0
$\begingroup$

Would the set $(-2, 3)$ be an open cover for $(0, 1)$? In that case wouldn't $(-1, 2)$ be a subcover for $(0, 1)$? There's only 1 set in the subcover collection, thus the collection is finite. However, this wouldn't be right because I know that $(0, 1)$ has no finite subcover because the set is non-compact. I think I am still confused about the definition of an open cover. So does the open cover have to be a collection of sets (i.e., more than one?)? In that case $(-2, 3)$ isn't an open cover for $(0, 1)$ because it's only 1 set?

$\endgroup$
3
$\begingroup$

$(-2,3)$ is NOT a cover of $(0,1)$, $\{(-2, 3)\}$ is, and $\{(-1,2)\}$ is not a subset of $\{(-2,3)\}$, so does not give a subcover.

More to the point, a set is compact if EVERY possible open cover has a finite subcover. Though in this case, the cover $\{(-2,3)\}$ itself gives a finite subcover of $(0,1)$, there are many open covers that does not have a finite subcover. Eg. $$\left\{\left(0, 1-\frac{1}{n}\right)\ \bigg\vert\ n\in\mathbb{N}\backslash\{1\}\right\}$$

$\endgroup$
  • $\begingroup$ I'm curious, why is $\{1\}$ excluded here? $(0, 0)$ is just the empty set so no harm in including it, is there? $\endgroup$ – Björn Lindqvist Jul 5 '18 at 20:20
  • $\begingroup$ No, there is no harm. Back then, I was studying measure theory, and the null sets felt like an annoyance. Don't get me wrong, they are an important building block for the subject - but dealing with them meant adding several lines to each proof... $\endgroup$ – Saibal Jul 5 '18 at 22:26
1
$\begingroup$

Being able to choose finitely many open sets from a fixed open cover does not ensure compactness.

The definition of compact requires that for any open cover (i.e. collection of open sets $\{U_i\}$ such that $\cup_i U_i$ contains your set) it is possible to extract finitely many $U_i$.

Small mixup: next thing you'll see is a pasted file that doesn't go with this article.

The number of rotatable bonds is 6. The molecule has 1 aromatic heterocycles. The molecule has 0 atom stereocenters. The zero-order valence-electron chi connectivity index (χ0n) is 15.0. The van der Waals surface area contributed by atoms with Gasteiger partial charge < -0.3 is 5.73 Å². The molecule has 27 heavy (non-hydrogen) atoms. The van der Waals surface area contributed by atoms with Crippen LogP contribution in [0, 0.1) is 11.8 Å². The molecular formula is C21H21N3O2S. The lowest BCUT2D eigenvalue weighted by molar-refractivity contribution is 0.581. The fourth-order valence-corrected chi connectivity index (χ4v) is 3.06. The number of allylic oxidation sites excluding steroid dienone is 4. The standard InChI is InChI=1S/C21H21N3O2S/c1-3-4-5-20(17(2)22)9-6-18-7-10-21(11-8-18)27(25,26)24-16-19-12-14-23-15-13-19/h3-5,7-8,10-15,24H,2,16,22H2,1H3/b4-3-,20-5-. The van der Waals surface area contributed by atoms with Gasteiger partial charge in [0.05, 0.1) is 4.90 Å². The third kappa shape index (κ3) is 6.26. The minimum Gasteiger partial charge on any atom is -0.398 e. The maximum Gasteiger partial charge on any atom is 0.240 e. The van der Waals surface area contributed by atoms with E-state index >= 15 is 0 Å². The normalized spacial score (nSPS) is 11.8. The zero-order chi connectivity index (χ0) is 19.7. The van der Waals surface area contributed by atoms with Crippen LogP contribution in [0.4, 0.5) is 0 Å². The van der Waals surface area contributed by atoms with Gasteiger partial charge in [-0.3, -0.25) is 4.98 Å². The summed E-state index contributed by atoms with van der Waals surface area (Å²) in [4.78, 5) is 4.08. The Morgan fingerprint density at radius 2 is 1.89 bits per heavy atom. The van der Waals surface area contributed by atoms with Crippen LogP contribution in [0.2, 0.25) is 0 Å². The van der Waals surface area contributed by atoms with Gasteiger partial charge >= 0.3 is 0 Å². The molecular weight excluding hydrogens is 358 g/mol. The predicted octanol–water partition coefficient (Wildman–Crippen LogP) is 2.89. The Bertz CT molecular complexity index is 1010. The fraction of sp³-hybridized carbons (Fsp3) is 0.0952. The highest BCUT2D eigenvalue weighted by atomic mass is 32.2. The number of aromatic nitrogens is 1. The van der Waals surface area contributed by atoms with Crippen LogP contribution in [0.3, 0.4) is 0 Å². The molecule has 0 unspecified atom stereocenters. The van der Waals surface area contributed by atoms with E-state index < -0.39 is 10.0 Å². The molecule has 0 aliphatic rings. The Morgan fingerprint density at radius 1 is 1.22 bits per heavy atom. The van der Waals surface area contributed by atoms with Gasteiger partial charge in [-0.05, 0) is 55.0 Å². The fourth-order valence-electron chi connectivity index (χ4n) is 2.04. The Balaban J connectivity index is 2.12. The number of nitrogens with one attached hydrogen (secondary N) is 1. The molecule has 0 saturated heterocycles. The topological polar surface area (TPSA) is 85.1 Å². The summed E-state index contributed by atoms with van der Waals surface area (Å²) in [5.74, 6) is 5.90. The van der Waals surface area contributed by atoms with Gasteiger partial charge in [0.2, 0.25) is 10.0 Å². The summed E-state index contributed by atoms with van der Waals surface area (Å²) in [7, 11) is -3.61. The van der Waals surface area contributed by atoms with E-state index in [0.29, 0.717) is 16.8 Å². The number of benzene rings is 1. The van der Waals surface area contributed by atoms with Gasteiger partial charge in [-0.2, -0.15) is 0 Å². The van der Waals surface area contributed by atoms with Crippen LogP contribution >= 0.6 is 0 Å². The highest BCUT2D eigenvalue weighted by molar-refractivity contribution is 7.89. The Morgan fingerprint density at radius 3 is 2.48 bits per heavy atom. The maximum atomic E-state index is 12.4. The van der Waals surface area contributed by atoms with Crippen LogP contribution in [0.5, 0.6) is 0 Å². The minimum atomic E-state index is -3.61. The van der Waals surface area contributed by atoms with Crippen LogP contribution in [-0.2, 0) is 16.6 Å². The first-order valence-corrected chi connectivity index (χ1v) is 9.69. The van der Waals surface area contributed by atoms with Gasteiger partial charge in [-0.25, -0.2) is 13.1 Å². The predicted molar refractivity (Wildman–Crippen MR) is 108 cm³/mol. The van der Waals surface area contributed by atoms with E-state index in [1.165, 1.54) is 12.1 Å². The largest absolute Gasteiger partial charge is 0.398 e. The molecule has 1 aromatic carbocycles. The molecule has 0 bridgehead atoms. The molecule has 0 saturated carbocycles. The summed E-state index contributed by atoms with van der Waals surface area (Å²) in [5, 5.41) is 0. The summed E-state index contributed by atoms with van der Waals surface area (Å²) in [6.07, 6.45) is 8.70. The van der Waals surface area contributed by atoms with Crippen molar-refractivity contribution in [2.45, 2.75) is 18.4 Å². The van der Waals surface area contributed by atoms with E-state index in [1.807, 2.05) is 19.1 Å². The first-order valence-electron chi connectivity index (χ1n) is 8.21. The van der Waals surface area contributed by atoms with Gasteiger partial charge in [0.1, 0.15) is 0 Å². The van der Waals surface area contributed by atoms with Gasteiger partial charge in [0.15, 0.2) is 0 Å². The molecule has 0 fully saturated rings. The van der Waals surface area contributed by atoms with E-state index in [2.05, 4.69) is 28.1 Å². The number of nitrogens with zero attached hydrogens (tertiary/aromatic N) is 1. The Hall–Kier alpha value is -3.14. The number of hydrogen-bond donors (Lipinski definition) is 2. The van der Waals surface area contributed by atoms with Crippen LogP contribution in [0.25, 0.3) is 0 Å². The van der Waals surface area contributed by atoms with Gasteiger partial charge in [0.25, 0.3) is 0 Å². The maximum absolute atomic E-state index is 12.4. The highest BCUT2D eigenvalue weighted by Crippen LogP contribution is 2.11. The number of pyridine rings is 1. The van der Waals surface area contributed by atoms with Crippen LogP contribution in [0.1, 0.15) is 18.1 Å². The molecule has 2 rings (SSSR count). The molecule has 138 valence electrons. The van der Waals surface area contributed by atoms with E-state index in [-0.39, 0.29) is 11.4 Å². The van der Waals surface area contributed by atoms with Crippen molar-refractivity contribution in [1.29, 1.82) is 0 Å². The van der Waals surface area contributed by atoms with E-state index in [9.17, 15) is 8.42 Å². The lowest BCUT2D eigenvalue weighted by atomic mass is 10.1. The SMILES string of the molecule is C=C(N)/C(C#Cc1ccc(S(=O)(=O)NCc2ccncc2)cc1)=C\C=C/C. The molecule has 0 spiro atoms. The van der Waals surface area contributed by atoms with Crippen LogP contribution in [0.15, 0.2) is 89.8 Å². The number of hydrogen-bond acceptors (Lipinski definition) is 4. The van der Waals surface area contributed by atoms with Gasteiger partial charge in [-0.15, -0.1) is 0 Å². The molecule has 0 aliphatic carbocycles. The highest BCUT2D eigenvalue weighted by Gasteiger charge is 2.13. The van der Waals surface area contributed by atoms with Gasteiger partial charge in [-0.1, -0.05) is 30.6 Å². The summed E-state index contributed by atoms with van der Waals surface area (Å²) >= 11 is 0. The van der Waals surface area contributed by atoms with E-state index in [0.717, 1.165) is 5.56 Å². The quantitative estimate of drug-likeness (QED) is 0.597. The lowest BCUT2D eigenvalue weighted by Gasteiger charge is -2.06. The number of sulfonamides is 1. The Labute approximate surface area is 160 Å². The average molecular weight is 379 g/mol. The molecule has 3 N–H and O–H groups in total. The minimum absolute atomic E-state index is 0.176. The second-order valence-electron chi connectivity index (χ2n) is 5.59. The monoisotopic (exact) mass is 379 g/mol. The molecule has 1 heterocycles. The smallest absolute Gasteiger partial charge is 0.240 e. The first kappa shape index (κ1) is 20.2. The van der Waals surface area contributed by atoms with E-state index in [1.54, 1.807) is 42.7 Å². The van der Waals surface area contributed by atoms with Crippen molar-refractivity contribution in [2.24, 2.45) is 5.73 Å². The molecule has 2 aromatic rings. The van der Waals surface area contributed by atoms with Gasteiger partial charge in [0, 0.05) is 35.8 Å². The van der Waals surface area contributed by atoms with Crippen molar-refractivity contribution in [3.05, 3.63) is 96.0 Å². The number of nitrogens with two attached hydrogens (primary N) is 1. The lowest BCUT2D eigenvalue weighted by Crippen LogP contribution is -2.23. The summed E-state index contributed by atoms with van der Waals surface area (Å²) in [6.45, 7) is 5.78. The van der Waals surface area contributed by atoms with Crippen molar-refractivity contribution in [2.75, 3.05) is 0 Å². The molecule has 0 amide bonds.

In your case, for $(0,1)$, the open cover $$U_n:=(0,1-1/n) $$ does not allow to extract finitely many open sets such that the union still covers $(0,1)$.

$\endgroup$
1
$\begingroup$

$\{(-2,3)\}$ is AN open cover of $(0,1)$. Your confusion comes from the definition of compact. A set is compact if EVERY open cover has a finite subcover, not just if one particular open cover has a finite subcover. So, for example, the collection of sets $(\frac 1 n,1 - \frac 1 n)$ for each $n\in \mathbb N$ is another open cover of $(0,1)$, but there's no finite subcover, hence $(0,1)$ is not compact.

$\endgroup$
  • $\begingroup$ Ehh, true, but I didn't think the distinction between a one element collection and the collection itself to be significant enough. I'll go ahead and edit for technicality though. $\endgroup$ – Alan Dec 15 '14 at 6:28
0
$\begingroup$

Every open set is an open cover for itself. However, for a compact set A every open cover should have a finite cover: there should be no collection of countably infinite open sets such that a finite number of sets from this collection forms an open cover for the set A.

For the given example, $(0,1)$ has an open cover $\{(0+1/n,1-1/n):n=3..\infty\}$ No finite subset of this collection is an open cover for $(0,1)$

$\endgroup$
0
$\begingroup$

In order to show that the set is compact you need to show that arbitrary open cover (which may be finite, countable, or of any carnality) has a finite subcover. In your case, you only checked one special case. A set is not compact does not imply any open cover of the set does not have a sub cover (be careful with quantifiers).

$\endgroup$

Your Answer

By clicking “Post Your Answer”, you agree to our terms of service, privacy policy and cookie policy

Not the answer you're looking for? Browse other questions tagged or ask your own question.